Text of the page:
Ever-increasing circles

From a politician’s point of view, one problem with bribery is that it involves rising payments to an ever expanding pool of actors. A better strategy is to work to undermine or eliminate entirely the institutions that may have the audacity to pursue you. Dodik has long-threatened to hold a referendum challenging the legitimacy of the Court and Prosecutor's Office of Bosnia & Herzegovina. Last December, the Republika Srpska government suspended cooperation with the State Investigation and Protection Agency (SIPA), along with the Bosnia & Herzegovina Court and Prosecutor’s Office, after alleging that SIPA had acted unconstitutionally during a war crimes investigation on the entity’s territory. 

High-profile corruption cases have long been interpreted as signs that countries are committed to stamping it out, often as part of EU accession bids. Yet two of Croatia’s most notable cases have since been fundamentally undermined, despite the fanfare they initially attracted. Croatia’s Supreme Court last year abolished the nine-year prison sentence handed down to Ivo Sanader, the country’s former prime minister, for his role in the Fimi Media case. Sanader was freed from prison at the end of 2015. Meanwhile, one indictment against Zagreb's mayor, Milan Bandic, was thrown out last summer due to a supposed lack of evidence, whilst Zagreb’s County Court recently ruled that the prosecution’s key evidence (taped phone conversations) in the so-called Agram case were inadmissible, as they were illegal and violated Bandic’s human rights.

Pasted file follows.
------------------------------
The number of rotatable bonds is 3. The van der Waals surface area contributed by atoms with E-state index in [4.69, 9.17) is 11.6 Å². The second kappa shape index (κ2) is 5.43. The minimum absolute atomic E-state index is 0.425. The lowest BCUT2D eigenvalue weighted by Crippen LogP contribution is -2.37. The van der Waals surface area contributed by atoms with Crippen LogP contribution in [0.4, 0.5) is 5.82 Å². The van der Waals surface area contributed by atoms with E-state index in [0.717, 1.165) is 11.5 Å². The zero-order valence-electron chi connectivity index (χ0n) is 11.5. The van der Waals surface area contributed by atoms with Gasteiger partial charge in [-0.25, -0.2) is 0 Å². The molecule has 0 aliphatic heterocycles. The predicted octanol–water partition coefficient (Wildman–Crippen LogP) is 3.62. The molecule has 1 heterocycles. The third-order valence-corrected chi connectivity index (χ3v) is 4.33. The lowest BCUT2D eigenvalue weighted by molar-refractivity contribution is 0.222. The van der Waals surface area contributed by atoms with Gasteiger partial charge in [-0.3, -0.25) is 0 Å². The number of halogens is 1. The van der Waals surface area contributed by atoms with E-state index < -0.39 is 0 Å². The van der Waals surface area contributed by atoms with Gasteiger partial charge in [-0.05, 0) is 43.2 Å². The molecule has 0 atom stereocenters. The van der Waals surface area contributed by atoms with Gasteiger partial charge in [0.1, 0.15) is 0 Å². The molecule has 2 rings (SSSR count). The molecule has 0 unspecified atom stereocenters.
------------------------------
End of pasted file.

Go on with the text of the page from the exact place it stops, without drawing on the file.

In Serbia, the arrest of leading businessman Miroslav Miskovic on corruption and abuse of position charges was also interpreted as proof of a firm anti-corruption stance, with Serbia’s prime minister, Aleksandar Vucic, describing Miskovic as an “enemy of the state”. Three years on, however, the trial has hit troubled waters. Judge Vladimir Vucinic from the Higher Court’s special chambers (dealing with organized crime, corruption and war crimes) was removed, allegedly because of his December 2013 decision to return Miskovic’s passport, contrary to the government’s wishes. Though Miskovic’s son Marko has just been sentenced to three and a half years in prison for tax evasion, the future of his own trial remains unclear.

The EU’s reform agenda in Bosnia & Herzegovina will mean little in the absence of a sustained fight against corruption and organized crime. Like everything in the country, however, ethnic equality will be expected – “you arrest one of our guys, we expect the arrest of one of yours.”

Tensions deriving from investigations are likely to encourage further attempts to undermine prosecutorial and judicial institutions, further compromising efforts to tackle corruption. As the region’s examples amply demonstrate, high-profile prosecutions often fall short in delivering justice. Bosnia is likely to be in the same bed.